KTM is just one of Petrucci’s options, though arguably the best one. Ducati has offered him a seat in the Aruba.it WorldSBK team, but Petrucci seems keen to remain in MotoGP.

Aprilia is another option, but that is somewhat uncertain, as the Italian factory is still waiting for a verdict from the CAS on Andrea Iannone’s suspension for doping.

Until the outcome of that appeal is known, Aprilia is offering a show of loyalty to its rider. For the remainder of 2020, test rider Bradley Smith will step into Iannone’s shoes.

Desmo Dovi Lives On

Petrucci replacing Pol Espargaro at KTM rules out the chance of Andrea Dovizioso taking that seat. But in reality, Dovizioso was never likely to leave the Bologna factory.

At 34, Dovizioso is in the closing stages of his career, and has shown no signs of wanting to continue into his 40s, following in the footsteps of Valentino Rossi. That doesn’t leave him much time to get up to speed on a different manufacturer.

“At this time in MotoGP history it’s kind of hard to be swapping machinery like that and jumping from manufacturer to manufacturer,” Jack Miller said at Valencia last year, commenting on Jorge Lorenzo’s retirement.

“I think you need two to three years, and well into your thirties, two to three years becomes a long time. It’s so hard because the biggest thing is understanding how the tires work on each bike, how each bike works, what is it’s strengths? And you can’t do that in winter testing. You need racing, you need experience and it’s hard to do.”

If Dovizioso has any thoughts of retiring in the near future, he faces a choice.

He can stay with Ducati, and hope that Gigi Dall’Igna and the engineers in Borgo Panigale finally give him the last few missing pieces that will help him solve the puzzle of winning a MotoGP title, then retire in a year or two.

Or he can switch manufacturers, sacrifice a year or two to get up to speed, and hope his new employer has built a more competitive bike.

Dovizioso has shown no real appetite to continue racing for another three or four years. Ducati remains his best and most realistic shot at winning a MotoGP crown.


Viewed from the other side of that transaction, it also makes sense for Ducati to do whatever it takes to retain Dovizioso.

Despite the fractious relationship between Dovizioso and Ducati Corse boss Gigi Dall’Igna, the Italian rider has been an absolutely key part in the revival of the Borgo Panigale manufacturer.

Since his arrival in 2013, Dovizioso has provided a lot of the input which has helped get the Ducati to where it is. He has the experience and the detailed understanding of the Desmosedici and its DNA to make it go faster.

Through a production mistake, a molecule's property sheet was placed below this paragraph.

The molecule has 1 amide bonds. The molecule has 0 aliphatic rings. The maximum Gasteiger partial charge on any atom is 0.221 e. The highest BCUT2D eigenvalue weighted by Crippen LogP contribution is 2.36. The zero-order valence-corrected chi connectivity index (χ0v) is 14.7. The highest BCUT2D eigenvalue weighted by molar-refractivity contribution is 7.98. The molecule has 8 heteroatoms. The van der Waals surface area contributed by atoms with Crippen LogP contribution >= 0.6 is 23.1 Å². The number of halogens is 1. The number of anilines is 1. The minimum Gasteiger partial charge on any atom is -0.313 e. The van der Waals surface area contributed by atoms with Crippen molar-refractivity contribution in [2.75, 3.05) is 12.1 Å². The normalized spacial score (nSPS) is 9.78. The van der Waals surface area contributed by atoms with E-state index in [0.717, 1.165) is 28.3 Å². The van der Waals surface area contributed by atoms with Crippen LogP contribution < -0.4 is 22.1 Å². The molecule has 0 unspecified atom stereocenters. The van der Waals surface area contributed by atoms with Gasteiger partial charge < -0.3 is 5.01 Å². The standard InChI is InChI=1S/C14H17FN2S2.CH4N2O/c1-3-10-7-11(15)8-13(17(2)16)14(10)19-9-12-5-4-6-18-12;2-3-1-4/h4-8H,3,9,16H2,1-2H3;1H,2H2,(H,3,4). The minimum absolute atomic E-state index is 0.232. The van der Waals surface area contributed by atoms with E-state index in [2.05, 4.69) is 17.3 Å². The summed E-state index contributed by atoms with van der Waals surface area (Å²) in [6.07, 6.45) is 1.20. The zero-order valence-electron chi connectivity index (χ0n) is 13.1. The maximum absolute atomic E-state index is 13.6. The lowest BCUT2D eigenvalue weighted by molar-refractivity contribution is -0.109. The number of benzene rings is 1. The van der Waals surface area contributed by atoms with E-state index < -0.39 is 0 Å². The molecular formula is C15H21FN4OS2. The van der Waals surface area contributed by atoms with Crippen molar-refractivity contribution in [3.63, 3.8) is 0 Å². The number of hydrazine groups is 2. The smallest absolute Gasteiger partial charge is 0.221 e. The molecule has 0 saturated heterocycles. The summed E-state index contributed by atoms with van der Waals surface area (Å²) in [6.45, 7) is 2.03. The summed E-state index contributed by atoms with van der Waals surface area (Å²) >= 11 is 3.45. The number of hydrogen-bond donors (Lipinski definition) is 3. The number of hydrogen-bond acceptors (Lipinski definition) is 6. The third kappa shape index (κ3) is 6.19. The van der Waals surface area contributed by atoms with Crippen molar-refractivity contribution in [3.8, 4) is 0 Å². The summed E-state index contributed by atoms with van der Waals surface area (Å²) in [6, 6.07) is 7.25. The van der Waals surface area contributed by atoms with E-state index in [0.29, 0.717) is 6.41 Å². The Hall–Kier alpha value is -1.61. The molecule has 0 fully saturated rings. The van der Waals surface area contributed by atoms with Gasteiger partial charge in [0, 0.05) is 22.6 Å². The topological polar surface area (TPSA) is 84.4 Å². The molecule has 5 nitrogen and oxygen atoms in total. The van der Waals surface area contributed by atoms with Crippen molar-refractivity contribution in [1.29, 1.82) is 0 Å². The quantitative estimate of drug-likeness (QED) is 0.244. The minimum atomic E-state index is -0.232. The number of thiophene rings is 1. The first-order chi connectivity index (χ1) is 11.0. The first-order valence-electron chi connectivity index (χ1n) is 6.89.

Ducati’s prospective 2021 line up needs Dovizioso to stay. Jack Miller’s move up to the factory squad is deserved and timely, and his experience at Pramac as the tester for the holeshot device and “shapeshifter” rear squatting device serves him well.

But he hasn’t had the responsibility for leading the direction of development in a factory team yet, and is an unknown quantity. For 2021, Pramac will have Pecco Bagnaia and the (as yet to be confirmed) Jorge Martin.

Bagnaia was a disappointment in 2019, after an outstanding career in Moto2, and Martin will be a rookie. They are not yet material that you can build a development effort on.

So it seems like only a matter of time before Ducati announces a contract extension with Andrea Dovizioso. But both parties will negotiate hard before agreeing a deal.

Thwarted by RNA

Where does this leave Johann Zarco? The Frenchman has perhaps been one of the biggest victims of the COVID-19 pandemic.

Thrown a lifeline by Ducati after a disastrous year at KTM – the living embodiment of how difficult it can be to switch manufacturers – Zarco took a spot in the Avintia squad after being persuaded by Gigi Dall’Igna that he would get strong factory backing.

He did so in the hope that he could earn a factory ride with the squad in 2021, by proving he could be quick on the bike in the early races.

Then COVID-19 happened, and all racing has been put on hold, until the middle of July. By that time, the seats at Ducati – both factory and Pramac – will be filled.

The chances of the Frenchman finding a better seat than Avintia for 2021 are pretty close to zero, no matter how well he does this season. And given that he will be on a 2019 bike, a Desmosedici GP19, making a real impression at the front will be doubly hard.

So Zarco faces at least another year with Avintia, with support from Ducati. The best he can hope for is an upgrade to a GP21 for next year, but given the financial impact of the pandemic, finding the budget to fund an extra GP21 will be difficult for Ducati.

His saving grace will be the fact that development on engines and aero has been halted until the 2021 season, meaning that whatever he races in 2021 will be much closer to the factory machines than the GP19 he has for this year.

The Devil Is in the Detail

The one piece of news we are all patiently waiting for is the official confirmation that Valentino Rossi will be racing for Petronas Yamaha next year.

The simple fact of Rossi on a Petronas bike seems like a foregone conclusion, but the mechanics of making it actually happen are vastly complicated.